LePage should note what Bill Clinton did with his impeachment time State of the Union Address

Lepage3Gov. Paul LePage told a radio station that he might not give a State of the State Address in person — and that’s because the Legislature might be in the middle of impeaching him.

LePage said:

I don’t know. It’s going to be some time but it’s probably going to go back to the 1800s and I’ll do it by letter. … Why am I going to go up and face people and talk to them in an audience that just a week or two before, they’re trying to impeach me? That’s just silliness. … I’ll send them a letter and we’ll call it a day. [source]

There’s no secret that the Legislature is trying to impeach me and I am not going to be impeached one day and stand in front of them and make everybody happy and nice. They don’t like me and the feeling is mutual. And so therefore let the Legislature do their business and let the governor do his business. [source]

Now, I have no idea if the Legislature will vote on articles of impeachment, and frankly right now it seems more like a censure vote would be more likely than impeachment, but this whole situation raised a question in my mind.

What did presidents who were impeached do? Did they deliver State of the Union speeches to Congress?

There are two U.S. presidents who were impeached by the House of Representatives — Andrew Johnson and Bill Clinton. Neither were removed by the Senate. If we consider the impeachment process to include the roles of the House and Senate, what did they do?

Now, Gov. LePage is right that presidents did not personally deliver State of the Union addresses to the House and Senate in the 19th century.

There was a gap between such addresses between the one given by John Adams on November 22, 1800 and the one given by Woodrow Wilson on December 2, 1913.

Actually, to get technical, no speeches were called State of the Union Addresses until 1947. All those earlier were called Annual Messages.

Anyway, since Andrew Johnson served during the time of written Annual Messages, he followed the same practice of sending a written missive. So what did Clinton do?

Bill Clinton went up to Capitol Hill and spoke with verve and energy.

As the timeline at the bottom of this post shows, Clinton went ahead and delivered his State of the Union Address even though he was smack in the middle of the impeachment process.

Unlike Gov. LePage, he was not dissuaded. Clinton put himself out there.

As the New York Times reported on Clinton’s speech:

A lesser politician, or a more timid soul, might have balked at facing his House accusers and Senate jurors at a moment of political peril greater than that faced by any other President for many years. But Mr. Clinton seems to thrive on such adversity.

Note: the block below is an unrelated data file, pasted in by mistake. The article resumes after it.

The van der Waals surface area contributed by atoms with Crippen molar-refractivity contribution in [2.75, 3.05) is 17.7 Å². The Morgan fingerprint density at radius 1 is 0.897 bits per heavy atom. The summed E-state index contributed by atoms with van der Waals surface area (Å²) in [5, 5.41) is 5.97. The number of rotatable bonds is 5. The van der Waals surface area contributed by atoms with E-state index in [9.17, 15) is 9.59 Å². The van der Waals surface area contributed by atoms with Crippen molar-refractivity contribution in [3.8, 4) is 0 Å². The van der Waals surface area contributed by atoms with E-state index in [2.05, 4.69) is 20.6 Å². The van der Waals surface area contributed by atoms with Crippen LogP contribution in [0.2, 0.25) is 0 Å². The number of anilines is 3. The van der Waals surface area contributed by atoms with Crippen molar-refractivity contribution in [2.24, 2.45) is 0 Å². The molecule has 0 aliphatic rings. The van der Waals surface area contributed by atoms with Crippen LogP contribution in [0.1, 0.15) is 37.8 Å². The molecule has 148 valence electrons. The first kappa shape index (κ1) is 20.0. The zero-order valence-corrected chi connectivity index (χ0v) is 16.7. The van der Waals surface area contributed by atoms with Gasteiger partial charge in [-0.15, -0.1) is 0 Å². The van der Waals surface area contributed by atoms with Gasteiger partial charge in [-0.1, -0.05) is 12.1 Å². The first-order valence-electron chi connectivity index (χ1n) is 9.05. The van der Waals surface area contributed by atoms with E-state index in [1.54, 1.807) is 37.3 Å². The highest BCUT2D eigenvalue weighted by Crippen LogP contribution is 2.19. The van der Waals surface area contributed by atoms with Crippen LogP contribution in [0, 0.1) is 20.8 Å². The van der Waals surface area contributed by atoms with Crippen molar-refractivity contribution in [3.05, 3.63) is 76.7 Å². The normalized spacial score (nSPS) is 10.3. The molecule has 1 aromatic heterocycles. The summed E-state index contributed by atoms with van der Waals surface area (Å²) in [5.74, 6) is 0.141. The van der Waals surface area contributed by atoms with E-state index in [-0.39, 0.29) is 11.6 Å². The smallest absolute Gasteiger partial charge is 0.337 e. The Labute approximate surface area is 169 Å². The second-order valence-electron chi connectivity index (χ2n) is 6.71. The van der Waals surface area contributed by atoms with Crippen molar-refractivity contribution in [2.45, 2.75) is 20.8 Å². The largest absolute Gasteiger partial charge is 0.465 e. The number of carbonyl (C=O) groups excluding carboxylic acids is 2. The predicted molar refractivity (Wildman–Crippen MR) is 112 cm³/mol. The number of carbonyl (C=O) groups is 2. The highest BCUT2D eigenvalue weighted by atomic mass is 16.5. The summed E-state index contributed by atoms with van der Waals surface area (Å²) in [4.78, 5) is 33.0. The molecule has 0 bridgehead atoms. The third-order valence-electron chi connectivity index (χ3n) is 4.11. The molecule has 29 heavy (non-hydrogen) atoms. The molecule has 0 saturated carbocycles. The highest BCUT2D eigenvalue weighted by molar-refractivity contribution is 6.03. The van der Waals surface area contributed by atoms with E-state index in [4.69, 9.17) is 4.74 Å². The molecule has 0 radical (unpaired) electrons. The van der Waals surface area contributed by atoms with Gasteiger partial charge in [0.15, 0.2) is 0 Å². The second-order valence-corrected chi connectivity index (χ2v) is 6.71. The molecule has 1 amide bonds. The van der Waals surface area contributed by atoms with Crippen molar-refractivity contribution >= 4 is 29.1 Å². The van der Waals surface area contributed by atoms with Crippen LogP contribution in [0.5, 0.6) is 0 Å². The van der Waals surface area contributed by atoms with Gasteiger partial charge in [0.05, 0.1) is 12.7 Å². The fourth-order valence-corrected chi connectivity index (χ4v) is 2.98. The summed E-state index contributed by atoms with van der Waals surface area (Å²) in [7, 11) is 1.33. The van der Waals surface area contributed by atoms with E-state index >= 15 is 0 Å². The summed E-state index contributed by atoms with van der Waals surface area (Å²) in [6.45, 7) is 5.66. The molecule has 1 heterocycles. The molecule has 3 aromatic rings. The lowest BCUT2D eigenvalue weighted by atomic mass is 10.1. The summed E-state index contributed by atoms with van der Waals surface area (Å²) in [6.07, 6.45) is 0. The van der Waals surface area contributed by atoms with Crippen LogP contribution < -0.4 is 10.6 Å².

Tonight he showed not only that he could take everything Congress had thrown at him for a year but that he could dish it out as well, baiting the sullen Republicans in the House chamber with jabs on issues they abhor, from the minimum wage to campaign finance overhaul. Yet in the next breath he extended the hand of bipartisanship, as when he paid tribute to the new House Speaker, Representative Dennis Hastert of Illinois, or called on both parties to join him in one or another worthy cause like fighting drug abuse.

It was all a vintage display of Mr. Clinton’s oratorical and political gifts, a masterly show that managed to make the gathered lawmakers, not one of them impeached, look somehow small by comparison.

He reveled at his moment alone on the stage, saluting the First Lady and the baseball hero Sammy Sosa, and laughing when Republicans were compelled to rise and applaud his call for equal pay for men and women. [source]

Here are the key items in the timeline:

December 11-12, 1998 – The House Judiciary Committee approves four articles of impeachment, relating to perjury before the grand jury, obstruction of justice, perjury in a civil deposition, and abuse of power.

December 19, 1998 – The House impeaches President Clinton, approving two of four articles of impeachment.

January 7, 1999 – The impeachment trial formally opens in the Senate.  Chief Justice Rehnquist is sworn in as the presiding judge.  The charges are read.

January 14, 1999 – Opening statements are delivered by five of the House Managers of the prosecution.

January 19, 1999 – Opening statements by the defense team begin hours before President Clinton delivers his State of the Union address.

Source of Clinton timeline

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Amy Fried

About Amy Fried

Amy Fried loves Maine's sense of community and the wonderful mix of culture and outdoor recreation. She loves politics in three ways: as an analytical political scientist, a devoted political junkie and a citizen who believes politics matters for people's lives. Fried is Professor of Political Science at the University of Maine. Her views do not reflect those of her employer or any group to which she belongs.